News report

Stocks recover from a stumble on Wall Street and end higher

Stocks rebounded from a midday slump and closed higher on Thursday, keeping the major indexes on track for their first weekly gain in four weeks.

The Standard & Poor’s 500 index closed 0.7% higher after recovering from an early 0.9% decline. The Dow Jones industrial average and the Nasdaq composite each gained 0.6% after going through their own bumpy rides. The indices are on pace for a weekly gain after posting losses the previous three weeks.

Wall Street had its eye on interest rates as the European Central Bank made its biggest rate hike ever to fight inflation. The move is in line with actions taken by the US Federal Reserve and other central banks.

Investors also heard from Fed Chairman Jerome H. Powell, who reaffirmed the central bank’s commitment to keep rates high for as long as necessary to control inflation.

Traders “were initially caught off guard by the Fed’s tough stance on fighting inflation,” said Sam Stovall, chief investment strategist at CFRA. “But once investors realized he wasn’t saying anything different than what he had said before, markets pulled back.”

The S&P 500 rose 26.31 points to 4,006.18. It is up 2.1% so far this week.

The Dow went from a loss of 259 points to a gain of 193.24 points, closing at 31,744.52. The Nasdaq gained 70.23 points to 11,862.13.

Small company stocks also gained ground after an initial pullback. The Russell 2000 rose 14.90 points, or 0.8%, to 1,846.91.

Stocks have mostly lost ground in recent weeks after the Federal Reserve signaled it would not stop raising interest rates anytime soon to bring down the highest inflation in decades. The interest rate policies of the Fed and other central banks, which also have a strong influence on stock and bond markets, have become a major concern for investors.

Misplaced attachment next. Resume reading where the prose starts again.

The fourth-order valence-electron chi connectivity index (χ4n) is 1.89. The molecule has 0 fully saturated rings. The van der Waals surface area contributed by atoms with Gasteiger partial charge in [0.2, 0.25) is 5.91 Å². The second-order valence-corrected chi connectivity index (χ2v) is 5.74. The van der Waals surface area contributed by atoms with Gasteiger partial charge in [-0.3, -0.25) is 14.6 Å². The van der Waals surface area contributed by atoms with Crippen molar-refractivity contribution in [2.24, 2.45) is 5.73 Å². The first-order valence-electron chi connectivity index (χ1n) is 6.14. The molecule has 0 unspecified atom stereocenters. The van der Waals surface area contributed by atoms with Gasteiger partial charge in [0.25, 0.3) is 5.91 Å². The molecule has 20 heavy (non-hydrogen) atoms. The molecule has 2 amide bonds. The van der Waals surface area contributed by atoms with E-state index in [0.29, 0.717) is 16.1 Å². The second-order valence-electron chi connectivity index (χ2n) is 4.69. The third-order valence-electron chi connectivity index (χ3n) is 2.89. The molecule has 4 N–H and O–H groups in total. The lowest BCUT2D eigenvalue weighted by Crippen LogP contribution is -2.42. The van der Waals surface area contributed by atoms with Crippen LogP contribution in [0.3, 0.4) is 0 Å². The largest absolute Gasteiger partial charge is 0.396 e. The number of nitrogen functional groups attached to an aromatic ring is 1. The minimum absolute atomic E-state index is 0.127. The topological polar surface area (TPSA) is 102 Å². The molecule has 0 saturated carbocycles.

On the same day, the European Central Bank announced its big rate hike, Powell told a monetary policy conference hosted by the Cato Institute, a think tank that promotes libertarian ideas, that the Fed would keep rates on hold. high “until the job is done” to bring inflation back to its 2% target.

“There is a record of failed attempts to control inflation, which only increases the ultimate costs to society,” Powell said.

The Fed has already hiked rates four times this year, and markets expect it to deliver another giant-sized hike of three-quarters of a percentage point at its next meeting in two weeks.

Powell “seemed very resolute in the [Fed’s] mission to stifle inflation and, therefore, probably gave more credence to the possibility of a 75 basis point hike at the September meeting,” Stovall said.

One of the Fed’s biggest fears is that households and businesses are starting to expect inflation to stay high over the long term, which could lead them to start buying in a way that creates a vicious circle making inflation even more difficult to shake.

The Fed has been criticized for not taking inflation seriously earlier, and Powell said setting interest rate policy is as much art as science. A big question remains as to whether the high inflation ravaging economies around the world is a one-off event created by the pandemic or the start of something more persistent.

Bond yields rose overall as traders weighed Powell’s remarks and the ECB’s rate hike. The two-year Treasury yield, which tends to track expectations for Fed action, rose to 3.52% from 3.44%. The 10-year Treasury yield, which influences interest rates on mortgages and other loans, rose to 3.32% from 3.27% on Tuesday night.

Healthcare stocks were a big part of S&P 500 gains. Regeneron Pharmaceuticals jumped 18.8% after the company and its partner Bayer reported encouraging study data on an anti-blindness drug.